Because plutonium is RARE, and I mean even compared to gold and silver. As is anything else with half-live in mere thousands of years. Also, the critical mass of plutonium is 9kg (238) to 100kg (242), which means the dragon would contain more than critical mass of it.

If anything, there may be uranium dragons. Uranium is more common than silver, tin, cadmium or mercury, and there are bacteria living in it. Of course, uranium is also considerably less radioactive.

In any case, this doesn't answers the question: was there nuclear dragons in any of mentioned games?

The critical mass is the smallest amount that can go critical. Its concentration also matters - if all you have is the critical mass, it needs to be pure and in one spherical lump. A dragon whose scales are made of plutonium might merely need to be sure it never curls up in a tight ball; if the scales are of compounds that include plutonium, it might be incapable of going critical (in the radioactive sense - try raiding its horde and you'll find it's quite critical of your efforts).

A uranium dragon is rather more probable though, in a logical universe. Of course, in a logical universe dragons in general are improbable.

I haven't spotted any nuclear dragons in any games I've played, but then I haven't played many so that isn't saying much. (I do remember some titanium elementals and chlorine elementals in the webcomic Order of the Stick).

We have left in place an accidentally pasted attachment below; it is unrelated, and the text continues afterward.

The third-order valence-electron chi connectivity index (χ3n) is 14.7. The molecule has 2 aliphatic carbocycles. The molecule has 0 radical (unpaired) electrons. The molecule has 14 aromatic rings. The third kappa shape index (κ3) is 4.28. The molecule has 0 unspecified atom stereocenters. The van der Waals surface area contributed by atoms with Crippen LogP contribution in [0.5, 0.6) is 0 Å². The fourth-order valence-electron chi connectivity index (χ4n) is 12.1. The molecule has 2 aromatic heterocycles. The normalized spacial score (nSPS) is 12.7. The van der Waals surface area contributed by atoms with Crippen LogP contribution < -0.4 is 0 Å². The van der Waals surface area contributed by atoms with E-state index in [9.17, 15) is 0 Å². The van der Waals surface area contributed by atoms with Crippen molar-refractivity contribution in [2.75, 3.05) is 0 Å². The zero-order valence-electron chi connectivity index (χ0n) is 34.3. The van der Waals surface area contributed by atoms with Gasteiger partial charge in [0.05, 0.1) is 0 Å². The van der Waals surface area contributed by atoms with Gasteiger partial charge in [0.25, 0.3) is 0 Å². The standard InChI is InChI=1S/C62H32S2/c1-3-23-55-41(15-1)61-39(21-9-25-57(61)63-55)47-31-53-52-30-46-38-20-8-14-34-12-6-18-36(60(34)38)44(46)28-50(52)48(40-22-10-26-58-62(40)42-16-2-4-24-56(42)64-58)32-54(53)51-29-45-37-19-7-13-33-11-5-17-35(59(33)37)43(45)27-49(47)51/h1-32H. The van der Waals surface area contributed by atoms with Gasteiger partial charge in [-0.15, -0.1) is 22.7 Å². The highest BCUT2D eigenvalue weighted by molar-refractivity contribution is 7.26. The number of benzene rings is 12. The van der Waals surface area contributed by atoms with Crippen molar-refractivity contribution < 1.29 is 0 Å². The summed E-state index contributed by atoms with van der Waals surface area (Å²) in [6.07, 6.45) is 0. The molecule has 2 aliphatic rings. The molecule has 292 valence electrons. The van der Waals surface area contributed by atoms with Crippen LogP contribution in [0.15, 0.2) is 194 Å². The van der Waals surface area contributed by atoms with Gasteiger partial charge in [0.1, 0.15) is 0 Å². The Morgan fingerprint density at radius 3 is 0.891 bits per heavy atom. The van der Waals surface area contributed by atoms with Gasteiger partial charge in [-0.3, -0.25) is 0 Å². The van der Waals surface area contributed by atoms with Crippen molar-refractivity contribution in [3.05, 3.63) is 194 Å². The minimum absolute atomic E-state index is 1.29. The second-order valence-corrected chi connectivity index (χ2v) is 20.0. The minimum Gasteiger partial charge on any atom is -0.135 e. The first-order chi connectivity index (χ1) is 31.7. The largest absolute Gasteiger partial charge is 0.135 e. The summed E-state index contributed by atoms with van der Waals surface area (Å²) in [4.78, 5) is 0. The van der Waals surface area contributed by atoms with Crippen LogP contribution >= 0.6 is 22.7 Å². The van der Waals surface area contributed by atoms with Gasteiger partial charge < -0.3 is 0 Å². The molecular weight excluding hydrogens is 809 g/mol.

Share this post


Link to post
Share on other sites

Background radiation assures that nearly every living thing on Earth has trace amounts of radioactive materials within it at any time.  Mostly the heavier isotopes of carbon.  Although potassium is sufficiently radioactive to fuel atomic banana conspiracy theorists.

The question to me is what biological advantage would an organism gain from having a level of radioactive material within them that would be hazardous to other life forms around them?

 

Share this post


Link to post
Share on other sites
38 minutes ago, Pharaoh RutinTutin said:

The question to me is what biological advantage would an organism gain from having a level of radioactive material within them that would be hazardous to other life forms around them?

A top predator, such as a dragon, that's a really difficult question.

A defenseless creature, such as a butterfly, it's easier. Monarch butterfly larvae mostly eat stuff that renders them - and the adults they change into - sickening to many insect-eaters. Of course, the monarch that gets eaten doesn't benefit from this - but most insect-eaters who share an environment with them have learned to avoid them, so the benefit to the eaten ones' siblings and descendants is clear.

Share this post


Link to post
Share on other sites
3 hours ago, Don Edwards said: